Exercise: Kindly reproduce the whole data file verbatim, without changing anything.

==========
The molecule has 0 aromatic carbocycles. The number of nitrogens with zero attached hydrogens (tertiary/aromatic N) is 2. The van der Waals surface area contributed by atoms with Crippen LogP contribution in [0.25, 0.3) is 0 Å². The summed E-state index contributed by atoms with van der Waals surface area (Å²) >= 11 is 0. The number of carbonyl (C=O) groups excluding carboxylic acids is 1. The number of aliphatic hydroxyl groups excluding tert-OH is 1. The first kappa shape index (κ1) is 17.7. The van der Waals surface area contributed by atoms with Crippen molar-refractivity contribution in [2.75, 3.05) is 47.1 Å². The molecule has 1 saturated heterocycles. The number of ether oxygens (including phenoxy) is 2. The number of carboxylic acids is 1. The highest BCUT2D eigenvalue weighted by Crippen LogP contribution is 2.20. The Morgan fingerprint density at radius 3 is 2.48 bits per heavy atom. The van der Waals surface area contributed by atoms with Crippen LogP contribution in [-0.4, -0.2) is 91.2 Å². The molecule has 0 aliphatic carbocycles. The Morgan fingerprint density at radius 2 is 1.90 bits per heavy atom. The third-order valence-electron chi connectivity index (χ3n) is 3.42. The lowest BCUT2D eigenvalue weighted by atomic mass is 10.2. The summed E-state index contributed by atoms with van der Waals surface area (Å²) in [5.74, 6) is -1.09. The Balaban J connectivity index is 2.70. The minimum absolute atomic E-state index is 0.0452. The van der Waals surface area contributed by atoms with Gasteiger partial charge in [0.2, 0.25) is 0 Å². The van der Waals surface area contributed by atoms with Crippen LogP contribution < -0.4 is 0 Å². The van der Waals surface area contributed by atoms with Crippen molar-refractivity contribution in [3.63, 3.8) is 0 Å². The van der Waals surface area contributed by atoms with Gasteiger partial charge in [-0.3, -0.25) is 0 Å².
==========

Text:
The molecule has 0 aromatic carbocycles. The number of nitrogens with zero attached hydrogens (tertiary/aromatic N) is 2. The van der Waals surface area contributed by atoms with Crippen LogP contribution in [0.25, 0.3) is 0 Å². The summed E-state index contributed by atoms with van der Waals surface area (Å²) >= 11 is 0. The number of carbonyl (C=O) groups excluding carboxylic acids is 1. The number of aliphatic hydroxyl groups excluding tert-OH is 1. The first kappa shape index (κ1) is 17.7. The van der Waals surface area contributed by atoms with Crippen molar-refractivity contribution in [2.75, 3.05) is 47.1 Å². The molecule has 1 saturated heterocycles. The number of ether oxygens (including phenoxy) is 2. The number of carboxylic acids is 1. The highest BCUT2D eigenvalue weighted by Crippen LogP contribution is 2.20. The Morgan fingerprint density at radius 3 is 2.48 bits per heavy atom. The van der Waals surface area contributed by atoms with Crippen LogP contribution in [-0.4, -0.2) is 91.2 Å². The molecule has 0 aliphatic carbocycles. The Morgan fingerprint density at radius 2 is 1.90 bits per heavy atom. The third-order valence-electron chi connectivity index (χ3n) is 3.42. The lowest BCUT2D eigenvalue weighted by atomic mass is 10.2. The summed E-state index contributed by atoms with van der Waals surface area (Å²) in [5.74, 6) is -1.09. The Balaban J connectivity index is 2.70. The minimum absolute atomic E-state index is 0.0452. The van der Waals surface area contributed by atoms with Gasteiger partial charge in [0.2, 0.25) is 0 Å². The van der Waals surface area contributed by atoms with Crippen LogP contribution < -0.4 is 0 Å². The van der Waals surface area contributed by atoms with Crippen molar-refractivity contribution in [3.63, 3.8) is 0 Å². The van der Waals surface area contributed by atoms with Gasteiger partial charge in [-0.3, -0.25) is 0 Å².